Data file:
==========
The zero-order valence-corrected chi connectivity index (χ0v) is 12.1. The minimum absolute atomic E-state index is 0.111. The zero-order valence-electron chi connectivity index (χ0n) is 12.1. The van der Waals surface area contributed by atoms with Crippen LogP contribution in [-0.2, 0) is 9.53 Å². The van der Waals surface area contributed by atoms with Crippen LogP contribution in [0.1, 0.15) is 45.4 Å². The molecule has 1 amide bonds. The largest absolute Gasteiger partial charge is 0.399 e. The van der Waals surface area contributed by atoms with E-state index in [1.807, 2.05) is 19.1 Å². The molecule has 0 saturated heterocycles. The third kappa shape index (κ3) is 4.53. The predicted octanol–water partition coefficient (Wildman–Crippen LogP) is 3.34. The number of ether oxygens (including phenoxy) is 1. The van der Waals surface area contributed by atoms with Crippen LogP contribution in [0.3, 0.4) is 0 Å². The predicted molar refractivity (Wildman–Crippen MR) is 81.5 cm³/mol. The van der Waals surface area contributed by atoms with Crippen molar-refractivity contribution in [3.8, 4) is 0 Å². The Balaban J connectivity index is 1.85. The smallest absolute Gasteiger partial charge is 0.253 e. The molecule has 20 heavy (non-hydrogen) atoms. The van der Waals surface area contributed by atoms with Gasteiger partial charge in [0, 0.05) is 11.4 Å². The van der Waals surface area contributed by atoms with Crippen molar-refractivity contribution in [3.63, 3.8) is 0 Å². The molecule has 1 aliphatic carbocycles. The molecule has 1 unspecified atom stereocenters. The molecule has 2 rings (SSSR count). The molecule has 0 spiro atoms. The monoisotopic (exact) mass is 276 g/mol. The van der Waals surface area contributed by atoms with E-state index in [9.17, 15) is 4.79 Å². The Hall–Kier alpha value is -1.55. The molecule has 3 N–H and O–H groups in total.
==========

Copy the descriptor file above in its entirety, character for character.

The zero-order valence-corrected chi connectivity index (χ0v) is 12.1. The minimum absolute atomic E-state index is 0.111. The zero-order valence-electron chi connectivity index (χ0n) is 12.1. The van der Waals surface area contributed by atoms with Crippen LogP contribution in [-0.2, 0) is 9.53 Å². The van der Waals surface area contributed by atoms with Crippen LogP contribution in [0.1, 0.15) is 45.4 Å². The molecule has 1 amide bonds. The largest absolute Gasteiger partial charge is 0.399 e. The van der Waals surface area contributed by atoms with E-state index in [1.807, 2.05) is 19.1 Å². The molecule has 0 saturated heterocycles. The third kappa shape index (κ3) is 4.53. The predicted octanol–water partition coefficient (Wildman–Crippen LogP) is 3.34. The number of ether oxygens (including phenoxy) is 1. The van der Waals surface area contributed by atoms with Crippen LogP contribution in [0.3, 0.4) is 0 Å². The predicted molar refractivity (Wildman–Crippen MR) is 81.5 cm³/mol. The van der Waals surface area contributed by atoms with Crippen molar-refractivity contribution in [3.8, 4) is 0 Å². The Balaban J connectivity index is 1.85. The smallest absolute Gasteiger partial charge is 0.253 e. The molecule has 20 heavy (non-hydrogen) atoms. The van der Waals surface area contributed by atoms with Gasteiger partial charge in [0, 0.05) is 11.4 Å². The van der Waals surface area contributed by atoms with Crippen molar-refractivity contribution in [3.63, 3.8) is 0 Å². The molecule has 1 aliphatic carbocycles. The molecule has 1 unspecified atom stereocenters. The molecule has 2 rings (SSSR count). The molecule has 0 spiro atoms. The monoisotopic (exact) mass is 276 g/mol. The van der Waals surface area contributed by atoms with E-state index in [9.17, 15) is 4.79 Å². The Hall–Kier alpha value is -1.55. The molecule has 3 N–H and O–H groups in total.